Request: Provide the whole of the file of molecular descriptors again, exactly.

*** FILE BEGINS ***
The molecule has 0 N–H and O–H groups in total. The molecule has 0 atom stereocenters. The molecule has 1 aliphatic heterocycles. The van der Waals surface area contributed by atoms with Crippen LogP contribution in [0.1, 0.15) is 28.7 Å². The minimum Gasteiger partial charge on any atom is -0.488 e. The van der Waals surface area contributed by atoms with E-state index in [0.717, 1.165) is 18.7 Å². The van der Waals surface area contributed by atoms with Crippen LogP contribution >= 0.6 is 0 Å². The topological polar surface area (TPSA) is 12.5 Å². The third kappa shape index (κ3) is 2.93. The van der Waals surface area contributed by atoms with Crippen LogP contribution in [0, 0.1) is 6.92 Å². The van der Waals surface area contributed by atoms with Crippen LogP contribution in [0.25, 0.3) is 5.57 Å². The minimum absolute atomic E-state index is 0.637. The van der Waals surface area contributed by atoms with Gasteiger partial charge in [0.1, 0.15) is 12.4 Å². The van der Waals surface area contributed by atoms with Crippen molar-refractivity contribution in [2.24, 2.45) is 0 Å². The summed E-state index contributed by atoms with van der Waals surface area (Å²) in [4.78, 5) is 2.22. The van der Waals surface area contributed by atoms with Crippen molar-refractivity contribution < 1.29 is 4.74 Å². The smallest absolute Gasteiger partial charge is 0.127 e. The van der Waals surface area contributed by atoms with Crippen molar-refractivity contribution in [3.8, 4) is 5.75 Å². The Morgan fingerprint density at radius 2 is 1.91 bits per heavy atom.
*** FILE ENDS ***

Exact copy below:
The molecule has 0 N–H and O–H groups in total. The molecule has 0 atom stereocenters. The molecule has 1 aliphatic heterocycles. The van der Waals surface area contributed by atoms with Crippen LogP contribution in [0.1, 0.15) is 28.7 Å². The minimum Gasteiger partial charge on any atom is -0.488 e. The van der Waals surface area contributed by atoms with E-state index in [0.717, 1.165) is 18.7 Å². The van der Waals surface area contributed by atoms with Crippen LogP contribution >= 0.6 is 0 Å². The topological polar surface area (TPSA) is 12.5 Å². The third kappa shape index (κ3) is 2.93. The van der Waals surface area contributed by atoms with Crippen LogP contribution in [0, 0.1) is 6.92 Å². The van der Waals surface area contributed by atoms with Crippen LogP contribution in [0.25, 0.3) is 5.57 Å². The minimum absolute atomic E-state index is 0.637. The van der Waals surface area contributed by atoms with Gasteiger partial charge in [0.1, 0.15) is 12.4 Å². The van der Waals surface area contributed by atoms with Crippen molar-refractivity contribution in [2.24, 2.45) is 0 Å². The summed E-state index contributed by atoms with van der Waals surface area (Å²) in [4.78, 5) is 2.22. The van der Waals surface area contributed by atoms with Crippen molar-refractivity contribution < 1.29 is 4.74 Å². The smallest absolute Gasteiger partial charge is 0.127 e. The van der Waals surface area contributed by atoms with Crippen molar-refractivity contribution in [3.8, 4) is 5.75 Å². The Morgan fingerprint density at radius 2 is 1.91 bits per heavy atom.